The thought of owning a home can be scary the first time around. You hear “I told you so” stories about buyers making mistakes and being in debt. That someone didn’t know what to do when, have regrets or made the wrong decision because of lack of information.
Your first home purchase can be the most terrifying because you don’t know what you don’t know. Plus it’s the most important purchase because it will set up your financial options for the future. Buy right the first time and you get a ton of equity for the next home. Mess up and you’ll be one of the horror stories!
With our simple tips, you won’t mess up. Follow our advice below and you’ll be on your way to being a happy first-time homeowner:
Honestly Ask the #1 Question
“Can I afford to buy a home?” is the number one question we get from people who are worried about “messing up” their first home purchase. If you can spend the same amount on a mortgage payment as on rent, then you should definitely be a homeowner. That way you’re also receiving the benefits of equity in a home and tax write offs.
Another rule of thumb to remember is that you can spend around 35% of your monthly income on housing and that would be just fine according to financial experts.
Don’t Wait for Someday
Don’t fall into the trap of waiting till everything is “perfect” or that you need a certain amount of money before you buy a home. Nothing is ever perfect and that someday may never come!
Postponing your plans doesn’t always make financial sense even if you think you’re being responsible. In fact, this year’s outlook should encourage you not to stay put as a renter.
- First, lenders are more willing to work with prospective buyers since restrictions on mortgages have eased up. That means you’re more likely to buy a home today with less money down than a few months ago. And, some buyers are more likely to qualify for a mortgage in 2015 than they were in 2014.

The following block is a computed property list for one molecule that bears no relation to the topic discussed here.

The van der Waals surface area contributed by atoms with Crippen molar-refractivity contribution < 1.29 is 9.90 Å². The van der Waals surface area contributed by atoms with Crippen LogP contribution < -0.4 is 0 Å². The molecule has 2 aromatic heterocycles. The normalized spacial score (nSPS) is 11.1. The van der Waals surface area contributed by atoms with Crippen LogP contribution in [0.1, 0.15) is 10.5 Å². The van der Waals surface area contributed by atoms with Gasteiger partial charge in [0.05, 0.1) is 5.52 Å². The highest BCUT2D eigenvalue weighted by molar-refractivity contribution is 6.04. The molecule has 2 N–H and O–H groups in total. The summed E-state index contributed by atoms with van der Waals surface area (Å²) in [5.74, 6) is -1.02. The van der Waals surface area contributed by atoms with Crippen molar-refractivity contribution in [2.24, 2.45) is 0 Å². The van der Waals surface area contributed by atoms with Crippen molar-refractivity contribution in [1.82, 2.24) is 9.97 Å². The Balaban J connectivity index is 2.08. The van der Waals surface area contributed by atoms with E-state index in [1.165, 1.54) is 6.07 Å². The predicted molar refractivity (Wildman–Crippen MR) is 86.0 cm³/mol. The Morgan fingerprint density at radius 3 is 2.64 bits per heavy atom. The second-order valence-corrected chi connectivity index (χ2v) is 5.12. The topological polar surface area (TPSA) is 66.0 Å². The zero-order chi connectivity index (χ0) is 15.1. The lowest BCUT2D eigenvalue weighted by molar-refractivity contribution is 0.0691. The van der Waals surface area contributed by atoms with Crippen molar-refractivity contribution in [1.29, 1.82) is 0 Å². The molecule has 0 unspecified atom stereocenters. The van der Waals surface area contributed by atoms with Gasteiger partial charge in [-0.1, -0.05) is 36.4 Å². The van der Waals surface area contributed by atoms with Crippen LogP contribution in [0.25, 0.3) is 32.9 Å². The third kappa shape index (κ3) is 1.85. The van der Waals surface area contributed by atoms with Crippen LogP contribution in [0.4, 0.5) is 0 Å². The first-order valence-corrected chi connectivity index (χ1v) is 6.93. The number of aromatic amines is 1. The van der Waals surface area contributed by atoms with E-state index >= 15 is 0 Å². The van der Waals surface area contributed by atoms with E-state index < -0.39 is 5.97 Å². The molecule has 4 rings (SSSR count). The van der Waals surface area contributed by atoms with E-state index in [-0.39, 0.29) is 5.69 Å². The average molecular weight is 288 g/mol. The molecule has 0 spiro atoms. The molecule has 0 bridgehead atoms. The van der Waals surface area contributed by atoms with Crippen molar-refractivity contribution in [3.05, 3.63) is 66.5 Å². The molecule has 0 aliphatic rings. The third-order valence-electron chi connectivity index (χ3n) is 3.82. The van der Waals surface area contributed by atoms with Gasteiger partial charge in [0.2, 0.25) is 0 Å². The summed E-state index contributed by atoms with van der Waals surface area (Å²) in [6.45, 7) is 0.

- Second, interest rates are still low, around 4%, which can save you thousands of dollars over the lifetime of your loan.
- Buying a home can be affordable and makes more financial sense than renting in today’s market.
Get with the Assistance Programs
There are some really great first-time home buyer programs out there and they are only able to be used once—the first time you buy a home. They are all based on your income (the lower your income, the more help you receive), and each city or county where you are buying has their own options.
This assistance, whether it’s through a first-time homebuyer loan or down payment assistance program, really makes your first home much more affordable! Most first-time buyers qualify for at least one option out there, and are based on their specific income, where they want to live, etc.
Don’t Be Afraid to Get Help
Meet with a few lenders to see what mortgage opportunities are available right now. It’s totally free to shop around but do it in person rather than just rely on what you find on the internet. Don’t disqualify yourself before you even get out the door!
Help is out there, so seek it out. Remember, you’re not the first first-time buyer. Don’t be afraid to talk to experts or be too embarrassed to ask questions. It doesn’t cost any money to get educated about the local market, current mortgages, and any assistance programs. We’re here to help and guide you from the start.
Don’t Forget Future Needs
Before buying a home envision what your life will be like in the coming years and if this home will meet your changing needs. It makes financial sense to live in a home for at least 5 years so it’s important you buy for what your life plan looks like over that time period.
Most of us go through life cycles, first being recent graduates with new careers, then getting married and having kids, then hitting your peak earning years, then becoming empty nesters and then to retirement.
What part of life are you in? How long do you want to be in this first home? Is it for a few years until you have kids, or is this the home you are going to send your kids to college in? Make that decision first and the rest of the decisions will be much easier from there.
Don’t Use Your Home Like an ATM
Remember that buying a home is a long-term investment. It’s important to be a responsible homeowner from the get-go and safeguard your future financial security when it comes to your home. Build equity in your home and don’t use it to finance “stuff” like cars that depreciate in value. You don’t want to create a financial hole with your home!